Cross-cultural Ministry

Food Offered to Idols: A Contemporary Issue

Reposted from Rooted Thinking. This post originally appeared at GFA’s blog Commissioned, where you can find more missions-related content.

Billions of people in today’s world worship idols, angels, spirits of the dead/ancestors, and other spiritual powers.1 People have been worshiping demons and idols since the Fall. God’s people ever since have had to learn how to honor the One True and Living God in a pagan world.

Many believers in Christ today share a dilemma quite similar to that of Corinth in New Testament times. They are confused about how to live out their faith in relation to the pagan community around them. What are they to do about eating food offered to idols? How they answer this question will prove vital to their faith.

A Serious Matter

This issue is more important than many who are from a Christian-influenced, secularized, or monotheistic religious background readily understand.2 Cultures dedicated to this kind of pagan worship are dominated by public religious festivals and regular rituals. Community and family life revolve around these observances. Involvement in all this is the major expression of community, ethnic pride, unity, and even patriotism.

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Peoples and Languages, Not Political Boundaries

More than ever before we need to see cross-cultural missions as advancing the Gospel among peoples and language groups, not merely reaching those within certain political boundaries. This distinction is becoming increasingly important as our world grows integrated through a global economy and technology. Peoples and languages, not countries—this is what I would like to emphasize.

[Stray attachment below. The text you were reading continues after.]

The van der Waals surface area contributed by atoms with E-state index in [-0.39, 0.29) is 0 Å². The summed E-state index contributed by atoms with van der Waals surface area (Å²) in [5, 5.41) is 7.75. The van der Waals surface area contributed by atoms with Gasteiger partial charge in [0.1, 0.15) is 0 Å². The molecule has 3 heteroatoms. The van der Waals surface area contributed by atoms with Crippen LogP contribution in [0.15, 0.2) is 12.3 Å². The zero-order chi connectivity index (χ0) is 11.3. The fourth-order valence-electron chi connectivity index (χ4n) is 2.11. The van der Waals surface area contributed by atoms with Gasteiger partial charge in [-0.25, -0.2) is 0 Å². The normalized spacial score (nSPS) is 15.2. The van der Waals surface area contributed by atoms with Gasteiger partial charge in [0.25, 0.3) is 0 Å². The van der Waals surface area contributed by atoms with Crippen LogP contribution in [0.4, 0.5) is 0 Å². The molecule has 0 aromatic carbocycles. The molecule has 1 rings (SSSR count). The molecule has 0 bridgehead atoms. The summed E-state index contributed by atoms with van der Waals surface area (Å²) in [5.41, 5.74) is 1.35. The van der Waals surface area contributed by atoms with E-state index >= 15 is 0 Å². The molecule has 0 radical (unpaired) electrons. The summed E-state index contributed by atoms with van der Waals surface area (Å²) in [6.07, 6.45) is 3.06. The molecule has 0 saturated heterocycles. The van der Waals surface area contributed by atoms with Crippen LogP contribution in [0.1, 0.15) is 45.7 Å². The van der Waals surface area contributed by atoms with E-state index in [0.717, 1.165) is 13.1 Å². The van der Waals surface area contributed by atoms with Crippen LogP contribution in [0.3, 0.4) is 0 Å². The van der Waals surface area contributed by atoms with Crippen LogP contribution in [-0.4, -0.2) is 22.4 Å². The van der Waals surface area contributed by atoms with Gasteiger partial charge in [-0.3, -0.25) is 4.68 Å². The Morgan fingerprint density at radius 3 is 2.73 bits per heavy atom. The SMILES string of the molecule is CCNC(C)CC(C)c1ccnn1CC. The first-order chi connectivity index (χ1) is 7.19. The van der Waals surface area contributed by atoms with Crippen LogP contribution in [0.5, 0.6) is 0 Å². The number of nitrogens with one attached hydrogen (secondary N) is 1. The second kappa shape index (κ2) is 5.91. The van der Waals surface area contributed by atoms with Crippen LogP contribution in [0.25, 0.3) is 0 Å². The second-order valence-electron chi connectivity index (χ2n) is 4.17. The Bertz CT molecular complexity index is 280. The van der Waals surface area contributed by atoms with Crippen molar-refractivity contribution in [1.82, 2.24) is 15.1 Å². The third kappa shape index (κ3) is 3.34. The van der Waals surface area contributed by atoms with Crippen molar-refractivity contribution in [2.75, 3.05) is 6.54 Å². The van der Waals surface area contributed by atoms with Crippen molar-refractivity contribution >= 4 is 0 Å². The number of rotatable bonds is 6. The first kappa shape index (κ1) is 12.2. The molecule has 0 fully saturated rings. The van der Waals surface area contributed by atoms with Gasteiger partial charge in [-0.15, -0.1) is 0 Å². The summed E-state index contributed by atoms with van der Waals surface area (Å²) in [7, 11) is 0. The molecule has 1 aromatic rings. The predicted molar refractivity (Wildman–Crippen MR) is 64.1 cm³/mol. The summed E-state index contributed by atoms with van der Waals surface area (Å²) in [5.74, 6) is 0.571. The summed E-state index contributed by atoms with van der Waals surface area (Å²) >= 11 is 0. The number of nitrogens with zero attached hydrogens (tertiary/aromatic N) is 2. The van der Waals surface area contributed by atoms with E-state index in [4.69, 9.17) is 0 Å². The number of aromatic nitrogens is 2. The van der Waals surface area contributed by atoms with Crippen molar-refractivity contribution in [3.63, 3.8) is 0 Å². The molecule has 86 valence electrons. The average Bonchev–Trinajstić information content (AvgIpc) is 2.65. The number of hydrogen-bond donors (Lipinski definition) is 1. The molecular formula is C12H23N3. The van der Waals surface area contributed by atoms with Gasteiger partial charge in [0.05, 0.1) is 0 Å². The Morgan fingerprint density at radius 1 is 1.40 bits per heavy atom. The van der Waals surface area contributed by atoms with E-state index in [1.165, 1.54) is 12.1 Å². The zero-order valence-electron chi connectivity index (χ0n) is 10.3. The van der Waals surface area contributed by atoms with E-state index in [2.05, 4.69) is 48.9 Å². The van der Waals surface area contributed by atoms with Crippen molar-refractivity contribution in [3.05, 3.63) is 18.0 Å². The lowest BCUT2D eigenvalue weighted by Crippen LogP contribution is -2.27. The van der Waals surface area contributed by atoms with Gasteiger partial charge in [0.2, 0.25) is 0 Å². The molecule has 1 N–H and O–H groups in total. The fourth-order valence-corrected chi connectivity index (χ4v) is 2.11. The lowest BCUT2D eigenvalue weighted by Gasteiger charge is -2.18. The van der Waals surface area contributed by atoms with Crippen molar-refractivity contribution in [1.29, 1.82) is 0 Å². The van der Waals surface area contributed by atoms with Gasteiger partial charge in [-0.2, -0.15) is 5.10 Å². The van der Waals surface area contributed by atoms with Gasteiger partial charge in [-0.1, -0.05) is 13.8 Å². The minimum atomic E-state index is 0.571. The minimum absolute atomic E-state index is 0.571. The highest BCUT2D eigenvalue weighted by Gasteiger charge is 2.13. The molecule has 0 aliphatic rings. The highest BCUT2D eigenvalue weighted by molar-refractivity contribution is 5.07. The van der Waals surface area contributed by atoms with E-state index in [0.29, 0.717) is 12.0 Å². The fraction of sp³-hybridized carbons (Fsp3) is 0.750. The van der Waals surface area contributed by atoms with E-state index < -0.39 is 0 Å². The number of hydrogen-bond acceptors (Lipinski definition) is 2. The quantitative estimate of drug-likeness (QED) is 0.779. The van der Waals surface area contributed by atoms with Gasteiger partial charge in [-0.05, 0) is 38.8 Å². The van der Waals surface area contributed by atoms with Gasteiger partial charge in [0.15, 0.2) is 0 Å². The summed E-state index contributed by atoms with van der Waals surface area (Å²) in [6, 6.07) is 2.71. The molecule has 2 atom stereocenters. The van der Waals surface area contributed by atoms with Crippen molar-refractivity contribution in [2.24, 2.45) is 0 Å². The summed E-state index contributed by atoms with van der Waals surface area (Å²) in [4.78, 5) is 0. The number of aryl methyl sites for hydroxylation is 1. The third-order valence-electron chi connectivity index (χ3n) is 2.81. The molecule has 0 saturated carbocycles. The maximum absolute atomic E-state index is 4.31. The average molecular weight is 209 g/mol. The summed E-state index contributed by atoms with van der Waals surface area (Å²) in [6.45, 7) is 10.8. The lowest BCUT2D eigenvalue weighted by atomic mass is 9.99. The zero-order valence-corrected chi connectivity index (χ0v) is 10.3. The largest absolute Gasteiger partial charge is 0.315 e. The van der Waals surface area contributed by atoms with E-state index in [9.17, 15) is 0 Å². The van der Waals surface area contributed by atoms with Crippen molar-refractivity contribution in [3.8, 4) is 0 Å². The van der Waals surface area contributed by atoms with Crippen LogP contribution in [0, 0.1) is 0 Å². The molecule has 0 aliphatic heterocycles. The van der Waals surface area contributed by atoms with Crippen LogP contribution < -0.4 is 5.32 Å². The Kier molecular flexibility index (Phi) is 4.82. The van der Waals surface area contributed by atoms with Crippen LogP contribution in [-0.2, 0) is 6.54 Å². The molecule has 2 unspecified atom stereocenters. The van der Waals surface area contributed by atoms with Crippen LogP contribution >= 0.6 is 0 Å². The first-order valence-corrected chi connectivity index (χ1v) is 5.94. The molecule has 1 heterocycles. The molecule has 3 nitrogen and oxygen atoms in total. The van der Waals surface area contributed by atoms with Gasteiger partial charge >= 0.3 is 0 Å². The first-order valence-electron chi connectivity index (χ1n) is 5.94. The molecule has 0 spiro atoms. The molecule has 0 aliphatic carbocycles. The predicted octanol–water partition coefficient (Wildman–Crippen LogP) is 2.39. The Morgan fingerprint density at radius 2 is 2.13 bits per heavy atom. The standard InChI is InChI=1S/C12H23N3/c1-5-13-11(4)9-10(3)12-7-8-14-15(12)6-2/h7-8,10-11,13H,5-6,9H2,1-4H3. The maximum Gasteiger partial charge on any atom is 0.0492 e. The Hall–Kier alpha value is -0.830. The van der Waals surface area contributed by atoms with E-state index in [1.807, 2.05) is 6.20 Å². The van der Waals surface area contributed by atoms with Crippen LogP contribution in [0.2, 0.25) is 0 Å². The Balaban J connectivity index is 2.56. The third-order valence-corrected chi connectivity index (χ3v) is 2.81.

COVID-19 has taught the world how easy it is to lock down whole countries, to control the flow of travel. Internet “footprints” and rapidly developing facial recognition make it so that people can be easily tracked and known. That means that it is now easier than ever before to keep people out that a country doesn’t want in and keep people in that it doesn’t want out. Many of us have been sensing where all of this is headed, and thoughts about the end times are on our minds.

Even before this past year, I was already quite burdened to communicate about this topic. Countries have already been denying access over its borders because of political contention or religious fanaticism. We talk a lot about “open” and “closed” countries when discussing missions. Is there a way to think about missions that will help us more effectively reached people in and from those “closed” places? Yes, there is!

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